Microsoft was clear about its demand: a 2% royalty on MySQL’s (tiny) sales. Two things were not clear, however: whether Microsoft had an agenda to actually start a patent war against open source and, particularly, the LAMP Stack, so that an initial royalty agreement would not have been an amicable resolution of an IP issue but could have been the beginning of the end for MySQL and LAMP; and Microsoft declined to disclose that mysterious killer patent.

[...]

At some point MySQL was seriously considering making Microsoft’s patent royalty demand public. We had already prepared a press release, and it was going to be centered around an open letter to EU policy-makers urging them to abolish software patents in Europe (though that wouldn’t have solved the problem for MySQL anywhere else, and it actually generated most of its revenues in the U.S. anyway). We didn’t escalate the conflict, and ultimately that was better for everyone involved.

Oddly, about five years later Microsoft actually tried to defend MySQL’s independence. Oracle was in the process of acquiring Sun Microsystems, which had acquired MySQL the previous year for $1 billion. While Sun wanted MySQL’s business to grow, there were reasons to assume Oracle simply wanted to control it so as to eliminate a competitive threat. Microsoft and SAP (even though mostly concerned about Java in the beginning) were the two large complainants, and MySQL’s founder, Michael “Monty” Widenius, was the third complainant, with help from me. So MySQL’s founder and I ended up in an alliance with Redmond about five years after we had thought Microsoft would potentially use patents to destroy it.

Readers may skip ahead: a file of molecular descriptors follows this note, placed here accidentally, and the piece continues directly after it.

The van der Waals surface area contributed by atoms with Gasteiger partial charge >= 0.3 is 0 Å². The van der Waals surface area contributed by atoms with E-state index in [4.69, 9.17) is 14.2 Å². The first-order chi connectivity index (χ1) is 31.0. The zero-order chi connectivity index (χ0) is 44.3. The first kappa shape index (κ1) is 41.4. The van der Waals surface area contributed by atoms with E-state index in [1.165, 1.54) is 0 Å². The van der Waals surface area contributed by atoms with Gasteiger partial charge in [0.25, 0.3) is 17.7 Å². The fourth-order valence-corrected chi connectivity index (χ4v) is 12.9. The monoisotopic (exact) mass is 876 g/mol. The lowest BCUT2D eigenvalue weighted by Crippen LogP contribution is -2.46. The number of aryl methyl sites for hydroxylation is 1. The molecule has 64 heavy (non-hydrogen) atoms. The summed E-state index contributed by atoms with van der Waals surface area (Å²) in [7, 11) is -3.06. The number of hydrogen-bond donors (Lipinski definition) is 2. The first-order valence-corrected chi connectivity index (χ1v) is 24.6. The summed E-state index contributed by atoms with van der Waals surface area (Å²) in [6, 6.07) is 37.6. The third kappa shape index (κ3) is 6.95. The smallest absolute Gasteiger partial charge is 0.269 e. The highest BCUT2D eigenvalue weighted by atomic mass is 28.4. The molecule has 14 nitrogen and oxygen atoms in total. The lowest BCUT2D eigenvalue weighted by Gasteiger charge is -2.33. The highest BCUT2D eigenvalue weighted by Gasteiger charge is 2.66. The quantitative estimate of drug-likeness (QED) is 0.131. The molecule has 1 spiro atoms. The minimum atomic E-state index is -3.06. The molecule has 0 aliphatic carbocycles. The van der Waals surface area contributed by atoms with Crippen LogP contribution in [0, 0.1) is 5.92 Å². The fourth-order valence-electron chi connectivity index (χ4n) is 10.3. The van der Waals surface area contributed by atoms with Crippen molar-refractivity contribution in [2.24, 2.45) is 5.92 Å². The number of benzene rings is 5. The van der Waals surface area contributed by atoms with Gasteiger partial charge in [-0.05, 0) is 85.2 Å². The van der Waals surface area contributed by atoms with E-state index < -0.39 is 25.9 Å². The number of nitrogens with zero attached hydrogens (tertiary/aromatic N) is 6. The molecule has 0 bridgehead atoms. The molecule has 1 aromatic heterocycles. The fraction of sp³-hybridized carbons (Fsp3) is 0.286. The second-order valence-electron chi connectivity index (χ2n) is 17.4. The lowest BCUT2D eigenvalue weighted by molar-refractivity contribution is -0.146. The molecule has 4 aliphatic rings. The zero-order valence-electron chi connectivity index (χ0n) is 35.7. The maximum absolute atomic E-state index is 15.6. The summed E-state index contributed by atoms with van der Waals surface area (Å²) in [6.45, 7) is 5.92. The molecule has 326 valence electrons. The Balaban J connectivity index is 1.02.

Readers may still recall the lobbying Mr. Müller did for MariaDB/MySQL amid Oracle’s (over)reach for MySQL.

Mr. Müller was, back then, fiercely against software patents and he published a book about the lobbying Microsoft had done for such patents.

“Dozens of people knew,” he told me about the above story. “I’m still the first one of them to speak out. Sure, 16 years is a long time.”

He also tweeted:

Today is the 10th anniversary of the launch of #FOSSPatents–and here’s a #Microsoft #patent threat from 2004 no one has previously reported bit.ly/2UEXy5K #mysql #opensource #freesoftware #foss #linux #patents #frand #standards

I told Florian: “Wish this was reported much earlier!” He separately tweeted with “FRAND” again (it’s an infamous misnomer):

Today is the 10th anniversary of the launch of #FOSSPatents–and here’s a #Microsoft #patent threat from 2004 no one reported before https://bit.ly/2UEXy5K #patents #standards #frand

Florian wrongly asserts that Microsoft has changed since then; but no, the PR tactics have changed. The strategy is largely the same and the shallow attitudinal change is seen as necessary for entryism. They cannot infiltrate OSI, the Linux Foundation etc. without showing the teeth of a smile as opposed to bloody fangs.

“We need to slaughter Novell before they get stronger….If you’re going to kill someone, there isn’t much reason to get all worked up about it and angry. You just pull the trigger. Any discussions beforehand are a waste of time. We need to smile at Novell while we pull the trigger.”

Jim Allchin, Microsoft’s Platform Group Vice President